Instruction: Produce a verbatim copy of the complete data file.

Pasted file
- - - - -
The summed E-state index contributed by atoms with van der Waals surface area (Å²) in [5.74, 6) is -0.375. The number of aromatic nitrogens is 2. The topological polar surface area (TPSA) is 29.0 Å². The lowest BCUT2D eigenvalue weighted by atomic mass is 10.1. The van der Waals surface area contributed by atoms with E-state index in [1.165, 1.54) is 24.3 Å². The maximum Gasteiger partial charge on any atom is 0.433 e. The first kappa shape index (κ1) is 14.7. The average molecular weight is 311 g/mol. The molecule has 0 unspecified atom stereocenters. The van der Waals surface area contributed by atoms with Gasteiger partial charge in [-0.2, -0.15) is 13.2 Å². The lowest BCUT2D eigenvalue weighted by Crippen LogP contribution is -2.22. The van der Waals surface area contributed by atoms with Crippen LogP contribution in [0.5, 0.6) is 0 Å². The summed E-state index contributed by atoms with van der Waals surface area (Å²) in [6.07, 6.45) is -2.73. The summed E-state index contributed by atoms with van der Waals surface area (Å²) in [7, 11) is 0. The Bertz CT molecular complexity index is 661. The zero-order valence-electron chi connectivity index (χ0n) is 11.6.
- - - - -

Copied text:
The summed E-state index contributed by atoms with van der Waals surface area (Å²) in [5.74, 6) is -0.375. The number of aromatic nitrogens is 2. The topological polar surface area (TPSA) is 29.0 Å². The lowest BCUT2D eigenvalue weighted by atomic mass is 10.1. The van der Waals surface area contributed by atoms with E-state index in [1.165, 1.54) is 24.3 Å². The maximum Gasteiger partial charge on any atom is 0.433 e. The first kappa shape index (κ1) is 14.7. The average molecular weight is 311 g/mol. The molecule has 0 unspecified atom stereocenters. The van der Waals surface area contributed by atoms with Gasteiger partial charge in [-0.2, -0.15) is 13.2 Å². The lowest BCUT2D eigenvalue weighted by Crippen LogP contribution is -2.22. The van der Waals surface area contributed by atoms with Crippen LogP contribution in [0.5, 0.6) is 0 Å². The summed E-state index contributed by atoms with van der Waals surface area (Å²) in [6.07, 6.45) is -2.73. The summed E-state index contributed by atoms with van der Waals surface area (Å²) in [7, 11) is 0. The Bertz CT molecular complexity index is 661. The zero-order valence-electron chi connectivity index (χ0n) is 11.6.